Leadership with Bill Leahy
If there are a couple of things that pops to mind when talking about leadership is that leaders are made not born and that all leaders shared the same set of qualities that make them as such (think about John C. Maxwell’s book “The 21 Indispensable Qualities of a Leader”). These two statements seem to complement each other and reflect the general tone of today’s podcast episode.
Leadership is a subject that spans across disciplines and industries. It’s a binding element that strengthens the organizational culture and direct all efforts towards the fulfilment of shared goals. It’s hard to imagine organizational success and longevity without leadership that propels everyone to move to the same rhythm and fashion.
Regardless if you believe it or not, leadership is born out of necessity. Such is the case of our today’s guest speaker, Bill Leahy. He was called to lead as early as his military days where he served as a platoon leader for a Stryker Brigade and later became an engineering supervisor and was also in charge with the shipping reliability program, training, and apprenticeship for the site. From there, his leadership skills developed and his leadership styles matured.
According to Bill, leadership is simply defined as the ability to create internal motivation of others such that every team member takes ownership and have a sense of shared responsibility to get things done even in the absence of a leader. After all, people is the most important element in any organization and if they have the right influence (that is, guidance, direction, and motivation), they will help sustain your program, not the tools or technology.
But what does it take to become a leader? There is no single-best way to answer this. Bill discussed a leadership theory called French and Raven’s Five Bases of Power. According to Bill, power or leadership can be inherent or voluntary (Legitimate), bestowed (Reward), earned (Expert and Referent), or imposed (Coercive). Definitely, one doesn’t necessarily require training or title to become a leader. One can rise from the occasion and step up to become a leader by necessity. Others are chosen because they exhibit knowledge and skills and have earned the respect of their peers.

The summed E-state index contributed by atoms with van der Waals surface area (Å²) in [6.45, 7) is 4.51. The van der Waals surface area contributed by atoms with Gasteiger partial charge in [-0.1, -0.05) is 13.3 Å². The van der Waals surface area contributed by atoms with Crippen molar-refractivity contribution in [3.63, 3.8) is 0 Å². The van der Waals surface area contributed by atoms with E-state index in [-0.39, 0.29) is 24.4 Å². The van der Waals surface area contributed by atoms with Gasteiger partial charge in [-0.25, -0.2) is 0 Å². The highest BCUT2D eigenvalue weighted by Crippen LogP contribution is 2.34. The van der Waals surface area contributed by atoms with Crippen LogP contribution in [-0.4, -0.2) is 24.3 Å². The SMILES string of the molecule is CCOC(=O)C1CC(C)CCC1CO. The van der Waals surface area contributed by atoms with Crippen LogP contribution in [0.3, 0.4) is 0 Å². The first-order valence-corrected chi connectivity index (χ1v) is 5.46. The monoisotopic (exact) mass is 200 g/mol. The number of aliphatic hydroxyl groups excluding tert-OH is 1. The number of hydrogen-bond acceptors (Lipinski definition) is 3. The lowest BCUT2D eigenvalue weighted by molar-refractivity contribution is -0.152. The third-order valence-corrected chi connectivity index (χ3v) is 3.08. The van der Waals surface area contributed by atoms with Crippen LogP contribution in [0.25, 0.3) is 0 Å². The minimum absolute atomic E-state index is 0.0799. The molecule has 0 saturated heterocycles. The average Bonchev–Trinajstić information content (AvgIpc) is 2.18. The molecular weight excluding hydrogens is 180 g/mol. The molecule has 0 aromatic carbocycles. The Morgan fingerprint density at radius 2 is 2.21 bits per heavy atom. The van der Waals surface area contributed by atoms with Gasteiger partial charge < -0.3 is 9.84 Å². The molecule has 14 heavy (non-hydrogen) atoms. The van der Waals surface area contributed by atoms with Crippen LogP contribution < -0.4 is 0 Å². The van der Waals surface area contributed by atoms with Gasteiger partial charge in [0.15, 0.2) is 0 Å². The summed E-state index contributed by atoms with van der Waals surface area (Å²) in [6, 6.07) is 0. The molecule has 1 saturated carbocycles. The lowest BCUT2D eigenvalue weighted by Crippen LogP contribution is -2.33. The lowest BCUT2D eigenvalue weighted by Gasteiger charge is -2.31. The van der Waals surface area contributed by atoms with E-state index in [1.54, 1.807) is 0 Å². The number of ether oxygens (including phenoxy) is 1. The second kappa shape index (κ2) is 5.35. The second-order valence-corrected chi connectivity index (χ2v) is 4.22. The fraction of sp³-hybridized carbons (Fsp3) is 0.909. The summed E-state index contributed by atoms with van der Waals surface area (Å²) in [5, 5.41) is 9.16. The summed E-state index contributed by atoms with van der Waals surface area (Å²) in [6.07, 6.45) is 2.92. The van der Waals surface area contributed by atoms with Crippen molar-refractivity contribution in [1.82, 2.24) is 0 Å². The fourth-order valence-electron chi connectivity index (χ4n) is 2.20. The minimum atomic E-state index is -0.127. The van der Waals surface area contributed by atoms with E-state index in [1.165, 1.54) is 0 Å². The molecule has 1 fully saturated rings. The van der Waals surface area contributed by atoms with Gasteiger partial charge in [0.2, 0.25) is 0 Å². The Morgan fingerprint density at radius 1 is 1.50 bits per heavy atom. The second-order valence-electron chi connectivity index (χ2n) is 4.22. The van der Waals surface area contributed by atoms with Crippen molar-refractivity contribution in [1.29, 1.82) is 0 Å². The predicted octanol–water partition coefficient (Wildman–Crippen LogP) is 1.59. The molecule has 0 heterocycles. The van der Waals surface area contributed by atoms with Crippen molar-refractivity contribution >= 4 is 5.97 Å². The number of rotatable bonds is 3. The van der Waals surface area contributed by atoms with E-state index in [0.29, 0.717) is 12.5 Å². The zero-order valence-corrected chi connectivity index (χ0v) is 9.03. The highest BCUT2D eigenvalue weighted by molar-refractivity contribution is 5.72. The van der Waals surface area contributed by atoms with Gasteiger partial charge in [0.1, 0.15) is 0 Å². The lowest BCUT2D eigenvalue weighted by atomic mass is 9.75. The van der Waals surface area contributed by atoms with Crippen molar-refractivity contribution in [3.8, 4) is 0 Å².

Additionally, one can decide his own style of leadership as deemed appropriate and effective. Situational leaders are the ones that adjust their behavior to match the situation. It is for this reason that if anyone decides to become a leader, he needs to know himself first and, depending upon the situation, he may flex his leadership style and frame the situation to match people’s expectations and the expectation that he built for himself. In other words, it’s all about framing for people where they fully understand the decisions that you’re making and the directions that you are going with your leadership style.
Likewise, it’s equally important to understand the history of the group you assumed a leadership role from. Understand where they came from and what the previous leaders had done effectively that you can adopt to your own style. To overcome change resistance, you don’t have to change everything at once. Introduce the changes in such a way that your people will understand that the decisions that you’re making and the directions that you are going to makes the most sense, and eventually win their respect and trust.
Furthermore, to become an effective leader, you should be a strong proponent and advocate of processes. Once processes are formulated and approved, you have to follow them yourself and ensure that they are properly implemented across the board. That’s also how you exude as a leader of integrity. Follow what you preach and own up to your words. Always set the right expectations and don’t make promises that you can’t keep. It takes courage to admit honest mistakes that people may forgive than deliberately lie and people can’t forgive. If possible, make a habit to under-promise but over-deliver to make sure you don’t fall short of anyone’s expectations.
Finally, make sure succession planning are in place in your organization. People come and go for whatever reason, so it’s always best to train your talented and willing senior staffs to assume leadership role when opportunity comes. Give everyone an equal chance to grow with the company to give them reasons to stay. After all, like they say, leaders don’t make followers; they make more leaders.
- HP Reliability
- A Smarter Way of Preventative Maintenance Free eBook
- inspired Blended Learning (iBL®)
- James Kovacevic’s LinkedIn
Bill Leahy Links:
- MainWorld article: Developing Leadership in Maintenance and Reliability
- Recommended Video: Matt Campbell (Iowa State Head Football Coach) on team above self & falling in love with the process
- Recommended Books: John Wooden books
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